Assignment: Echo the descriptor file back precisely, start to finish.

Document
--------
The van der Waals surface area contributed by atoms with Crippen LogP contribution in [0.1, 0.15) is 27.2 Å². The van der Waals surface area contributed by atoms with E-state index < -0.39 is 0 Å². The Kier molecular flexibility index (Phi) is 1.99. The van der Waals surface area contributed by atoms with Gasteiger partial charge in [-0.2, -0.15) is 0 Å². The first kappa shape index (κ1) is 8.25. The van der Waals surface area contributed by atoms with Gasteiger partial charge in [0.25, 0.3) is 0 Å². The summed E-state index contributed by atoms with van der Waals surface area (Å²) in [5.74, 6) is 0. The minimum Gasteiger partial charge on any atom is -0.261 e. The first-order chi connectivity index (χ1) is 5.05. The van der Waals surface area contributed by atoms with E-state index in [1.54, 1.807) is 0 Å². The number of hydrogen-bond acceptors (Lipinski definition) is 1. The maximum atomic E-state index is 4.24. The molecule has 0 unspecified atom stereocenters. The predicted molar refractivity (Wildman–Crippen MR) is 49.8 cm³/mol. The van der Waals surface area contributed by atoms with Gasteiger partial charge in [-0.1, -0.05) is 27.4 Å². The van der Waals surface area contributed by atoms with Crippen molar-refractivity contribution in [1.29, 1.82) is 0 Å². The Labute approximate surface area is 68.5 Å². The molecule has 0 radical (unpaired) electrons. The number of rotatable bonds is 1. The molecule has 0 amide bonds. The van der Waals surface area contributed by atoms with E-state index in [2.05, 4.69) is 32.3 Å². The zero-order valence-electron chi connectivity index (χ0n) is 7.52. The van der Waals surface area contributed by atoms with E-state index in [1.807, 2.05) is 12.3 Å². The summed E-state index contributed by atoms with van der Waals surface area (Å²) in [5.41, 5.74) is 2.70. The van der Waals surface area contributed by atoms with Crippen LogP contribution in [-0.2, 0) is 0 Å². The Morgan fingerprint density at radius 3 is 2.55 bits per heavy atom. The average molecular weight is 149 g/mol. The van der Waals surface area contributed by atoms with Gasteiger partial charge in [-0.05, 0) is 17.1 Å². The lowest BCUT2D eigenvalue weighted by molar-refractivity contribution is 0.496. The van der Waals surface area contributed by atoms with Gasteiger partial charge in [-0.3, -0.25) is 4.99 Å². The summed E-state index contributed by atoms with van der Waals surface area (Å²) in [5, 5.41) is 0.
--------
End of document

The van der Waals surface area contributed by atoms with Crippen LogP contribution in [0.1, 0.15) is 27.2 Å². The van der Waals surface area contributed by atoms with E-state index < -0.39 is 0 Å². The Kier molecular flexibility index (Phi) is 1.99. The van der Waals surface area contributed by atoms with Gasteiger partial charge in [-0.2, -0.15) is 0 Å². The first kappa shape index (κ1) is 8.25. The van der Waals surface area contributed by atoms with Gasteiger partial charge in [0.25, 0.3) is 0 Å². The summed E-state index contributed by atoms with van der Waals surface area (Å²) in [5.74, 6) is 0. The minimum Gasteiger partial charge on any atom is -0.261 e. The first-order chi connectivity index (χ1) is 5.05. The van der Waals surface area contributed by atoms with E-state index in [1.54, 1.807) is 0 Å². The number of hydrogen-bond acceptors (Lipinski definition) is 1. The maximum atomic E-state index is 4.24. The molecule has 0 unspecified atom stereocenters. The predicted molar refractivity (Wildman–Crippen MR) is 49.8 cm³/mol. The van der Waals surface area contributed by atoms with Gasteiger partial charge in [-0.1, -0.05) is 27.4 Å². The van der Waals surface area contributed by atoms with Crippen molar-refractivity contribution in [1.29, 1.82) is 0 Å². The Labute approximate surface area is 68.5 Å². The molecule has 0 radical (unpaired) electrons. The number of rotatable bonds is 1. The molecule has 0 amide bonds. The van der Waals surface area contributed by atoms with E-state index in [2.05, 4.69) is 32.3 Å². The zero-order valence-electron chi connectivity index (χ0n) is 7.52. The van der Waals surface area contributed by atoms with E-state index in [1.807, 2.05) is 12.3 Å². The summed E-state index contributed by atoms with van der Waals surface area (Å²) in [5.41, 5.74) is 2.70. The van der Waals surface area contributed by atoms with Crippen LogP contribution in [-0.2, 0) is 0 Å². The Morgan fingerprint density at radius 3 is 2.55 bits per heavy atom. The average molecular weight is 149 g/mol. The van der Waals surface area contributed by atoms with Gasteiger partial charge in [-0.05, 0) is 17.1 Å². The lowest BCUT2D eigenvalue weighted by molar-refractivity contribution is 0.496. The van der Waals surface area contributed by atoms with Gasteiger partial charge in [-0.3, -0.25) is 4.99 Å². The summed E-state index contributed by atoms with van der Waals surface area (Å²) in [5, 5.41) is 0.